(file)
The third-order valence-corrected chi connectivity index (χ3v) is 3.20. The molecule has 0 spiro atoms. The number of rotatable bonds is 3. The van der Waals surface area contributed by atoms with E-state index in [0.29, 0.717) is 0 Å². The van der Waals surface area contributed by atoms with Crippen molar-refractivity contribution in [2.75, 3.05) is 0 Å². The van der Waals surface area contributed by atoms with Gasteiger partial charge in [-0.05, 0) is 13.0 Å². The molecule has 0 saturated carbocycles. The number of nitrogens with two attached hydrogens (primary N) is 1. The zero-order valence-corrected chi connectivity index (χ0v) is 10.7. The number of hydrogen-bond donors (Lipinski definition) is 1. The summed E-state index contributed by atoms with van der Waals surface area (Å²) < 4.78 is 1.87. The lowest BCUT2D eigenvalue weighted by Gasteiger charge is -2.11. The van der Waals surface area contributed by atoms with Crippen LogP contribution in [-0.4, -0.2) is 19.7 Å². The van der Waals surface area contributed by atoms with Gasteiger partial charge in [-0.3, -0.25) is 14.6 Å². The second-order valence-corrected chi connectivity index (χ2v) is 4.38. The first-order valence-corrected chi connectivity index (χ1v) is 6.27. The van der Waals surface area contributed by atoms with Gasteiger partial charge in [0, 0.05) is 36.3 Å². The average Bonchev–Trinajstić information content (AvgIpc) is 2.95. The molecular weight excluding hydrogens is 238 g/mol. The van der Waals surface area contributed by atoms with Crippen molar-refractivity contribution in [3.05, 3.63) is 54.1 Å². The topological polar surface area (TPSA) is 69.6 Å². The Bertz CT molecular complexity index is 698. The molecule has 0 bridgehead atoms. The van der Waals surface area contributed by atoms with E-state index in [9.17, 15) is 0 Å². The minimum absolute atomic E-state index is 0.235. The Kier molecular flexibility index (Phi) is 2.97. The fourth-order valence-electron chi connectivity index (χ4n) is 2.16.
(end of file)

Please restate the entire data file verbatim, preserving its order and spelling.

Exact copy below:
The third-order valence-corrected chi connectivity index (χ3v) is 3.20. The molecule has 0 spiro atoms. The number of rotatable bonds is 3. The van der Waals surface area contributed by atoms with E-state index in [0.29, 0.717) is 0 Å². The van der Waals surface area contributed by atoms with Crippen molar-refractivity contribution in [2.75, 3.05) is 0 Å². The van der Waals surface area contributed by atoms with Gasteiger partial charge in [-0.05, 0) is 13.0 Å². The molecule has 0 saturated carbocycles. The number of nitrogens with two attached hydrogens (primary N) is 1. The zero-order valence-corrected chi connectivity index (χ0v) is 10.7. The number of hydrogen-bond donors (Lipinski definition) is 1. The summed E-state index contributed by atoms with van der Waals surface area (Å²) < 4.78 is 1.87. The lowest BCUT2D eigenvalue weighted by Gasteiger charge is -2.11. The van der Waals surface area contributed by atoms with Crippen LogP contribution in [-0.4, -0.2) is 19.7 Å². The van der Waals surface area contributed by atoms with Gasteiger partial charge in [-0.3, -0.25) is 14.6 Å². The second-order valence-corrected chi connectivity index (χ2v) is 4.38. The first-order valence-corrected chi connectivity index (χ1v) is 6.27. The van der Waals surface area contributed by atoms with Gasteiger partial charge in [0, 0.05) is 36.3 Å². The average Bonchev–Trinajstić information content (AvgIpc) is 2.95. The molecular weight excluding hydrogens is 238 g/mol. The van der Waals surface area contributed by atoms with Crippen molar-refractivity contribution in [3.05, 3.63) is 54.1 Å². The topological polar surface area (TPSA) is 69.6 Å². The Bertz CT molecular complexity index is 698. The molecule has 0 bridgehead atoms. The van der Waals surface area contributed by atoms with E-state index in [9.17, 15) is 0 Å². The minimum absolute atomic E-state index is 0.235. The Kier molecular flexibility index (Phi) is 2.97. The fourth-order valence-electron chi connectivity index (χ4n) is 2.16.